Tuesday, 2 September 2014

Review - Blindness by Jose Saramago

There's a devastating moment at the midway point of Jose Saramago's Blindness which would've served as the perfect ending to the novel - an unhappy ending for sure, but only to be expected in this type of fiction. 

Up until the halfway point, Blindness is a haunting dystopian classic. The second half seems fairly pointless. It's grim for the sake of being grim, with an disappointing conclusion.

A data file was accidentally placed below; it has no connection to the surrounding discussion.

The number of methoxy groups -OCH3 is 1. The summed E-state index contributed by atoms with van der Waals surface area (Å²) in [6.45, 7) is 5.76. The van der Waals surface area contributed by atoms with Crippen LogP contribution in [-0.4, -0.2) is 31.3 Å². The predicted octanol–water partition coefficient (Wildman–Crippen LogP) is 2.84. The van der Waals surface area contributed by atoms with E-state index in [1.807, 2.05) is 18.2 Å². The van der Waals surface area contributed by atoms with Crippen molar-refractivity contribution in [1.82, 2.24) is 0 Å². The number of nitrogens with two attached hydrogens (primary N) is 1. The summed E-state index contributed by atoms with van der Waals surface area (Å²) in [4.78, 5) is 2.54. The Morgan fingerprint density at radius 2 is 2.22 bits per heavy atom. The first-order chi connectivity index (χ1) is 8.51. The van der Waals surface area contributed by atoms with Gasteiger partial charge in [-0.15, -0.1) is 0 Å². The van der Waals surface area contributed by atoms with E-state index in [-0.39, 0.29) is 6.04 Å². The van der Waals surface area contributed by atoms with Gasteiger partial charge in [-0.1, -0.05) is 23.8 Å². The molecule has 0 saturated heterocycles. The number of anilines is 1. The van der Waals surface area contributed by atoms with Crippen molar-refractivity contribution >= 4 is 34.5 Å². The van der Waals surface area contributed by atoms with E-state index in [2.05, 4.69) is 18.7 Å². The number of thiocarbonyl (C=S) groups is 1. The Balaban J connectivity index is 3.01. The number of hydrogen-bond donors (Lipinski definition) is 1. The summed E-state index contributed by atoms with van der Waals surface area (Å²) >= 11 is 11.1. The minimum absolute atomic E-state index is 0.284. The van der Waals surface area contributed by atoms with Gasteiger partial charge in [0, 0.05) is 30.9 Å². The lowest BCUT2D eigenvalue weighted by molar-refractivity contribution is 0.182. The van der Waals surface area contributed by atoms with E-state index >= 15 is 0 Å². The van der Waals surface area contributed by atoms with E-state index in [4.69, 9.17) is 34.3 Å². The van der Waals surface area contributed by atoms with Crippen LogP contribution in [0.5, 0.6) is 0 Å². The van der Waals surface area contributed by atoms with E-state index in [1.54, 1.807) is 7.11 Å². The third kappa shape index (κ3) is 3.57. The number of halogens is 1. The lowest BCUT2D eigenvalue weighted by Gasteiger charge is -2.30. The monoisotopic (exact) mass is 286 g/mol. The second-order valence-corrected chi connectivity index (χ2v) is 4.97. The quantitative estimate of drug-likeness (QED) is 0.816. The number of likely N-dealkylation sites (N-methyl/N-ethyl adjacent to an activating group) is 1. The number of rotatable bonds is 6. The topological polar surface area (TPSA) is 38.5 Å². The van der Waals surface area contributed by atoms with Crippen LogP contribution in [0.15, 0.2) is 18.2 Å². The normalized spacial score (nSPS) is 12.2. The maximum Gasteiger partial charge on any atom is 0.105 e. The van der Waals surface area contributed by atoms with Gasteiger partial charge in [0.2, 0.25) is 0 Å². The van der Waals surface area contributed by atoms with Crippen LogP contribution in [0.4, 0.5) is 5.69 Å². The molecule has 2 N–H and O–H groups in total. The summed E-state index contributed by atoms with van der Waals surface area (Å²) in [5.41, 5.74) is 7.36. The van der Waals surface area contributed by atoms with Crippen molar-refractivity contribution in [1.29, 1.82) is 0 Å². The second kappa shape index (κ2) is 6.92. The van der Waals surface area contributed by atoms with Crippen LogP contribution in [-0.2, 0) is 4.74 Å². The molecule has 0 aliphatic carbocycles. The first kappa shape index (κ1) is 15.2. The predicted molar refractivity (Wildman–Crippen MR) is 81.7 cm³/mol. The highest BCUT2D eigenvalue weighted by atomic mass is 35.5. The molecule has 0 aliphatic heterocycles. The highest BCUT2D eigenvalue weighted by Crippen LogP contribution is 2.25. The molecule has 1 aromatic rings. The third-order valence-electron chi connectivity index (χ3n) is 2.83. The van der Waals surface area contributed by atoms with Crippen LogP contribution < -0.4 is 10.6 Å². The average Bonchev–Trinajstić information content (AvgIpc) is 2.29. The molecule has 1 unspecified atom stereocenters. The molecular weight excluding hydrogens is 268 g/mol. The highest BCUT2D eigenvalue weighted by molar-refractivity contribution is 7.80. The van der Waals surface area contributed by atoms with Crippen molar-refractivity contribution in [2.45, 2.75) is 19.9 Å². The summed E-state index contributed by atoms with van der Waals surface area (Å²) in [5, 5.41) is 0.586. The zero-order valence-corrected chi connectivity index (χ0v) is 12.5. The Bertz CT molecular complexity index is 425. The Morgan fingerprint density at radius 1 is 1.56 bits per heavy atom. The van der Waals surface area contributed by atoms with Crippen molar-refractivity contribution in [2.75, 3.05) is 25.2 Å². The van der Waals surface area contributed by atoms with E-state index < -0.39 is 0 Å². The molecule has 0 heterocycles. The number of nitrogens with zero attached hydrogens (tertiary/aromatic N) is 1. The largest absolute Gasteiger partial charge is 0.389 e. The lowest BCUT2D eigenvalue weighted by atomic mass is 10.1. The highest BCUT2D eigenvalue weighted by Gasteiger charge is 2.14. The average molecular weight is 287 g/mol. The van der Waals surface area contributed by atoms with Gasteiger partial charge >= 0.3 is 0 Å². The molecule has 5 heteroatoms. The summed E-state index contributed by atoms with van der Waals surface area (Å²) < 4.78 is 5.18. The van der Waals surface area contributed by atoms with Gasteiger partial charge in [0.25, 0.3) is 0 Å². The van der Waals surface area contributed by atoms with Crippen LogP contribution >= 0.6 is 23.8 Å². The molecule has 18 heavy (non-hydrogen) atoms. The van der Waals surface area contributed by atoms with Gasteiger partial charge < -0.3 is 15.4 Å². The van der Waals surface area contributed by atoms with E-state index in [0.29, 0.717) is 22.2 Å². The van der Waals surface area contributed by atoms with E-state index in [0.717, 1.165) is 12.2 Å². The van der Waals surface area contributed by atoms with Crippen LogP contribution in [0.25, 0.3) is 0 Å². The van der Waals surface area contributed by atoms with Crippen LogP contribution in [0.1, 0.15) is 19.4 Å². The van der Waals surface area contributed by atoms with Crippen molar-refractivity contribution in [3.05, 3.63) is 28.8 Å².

As in Cormac McCarthy's The Road, Saramago's characters are deliberately one-dimensional, which works incredibly well. The need for distinct characteristics (or even names) isn't the point.  It's a story about human beings attempting to survive in an oppressive environment. 

I don't usually make a habit of offering writing tips to sadly-departed Nobel Prize winners, but if I was editing this book I'd have made it 50% shorter. 

By the way, don't read this book if you're looking for an accurate and sensitive portrayal of blindness as a disability. To say the least, Saramago was pretty far off the mark. 

Casting this shortcoming aside, the first half of this novel is well worth reading. 

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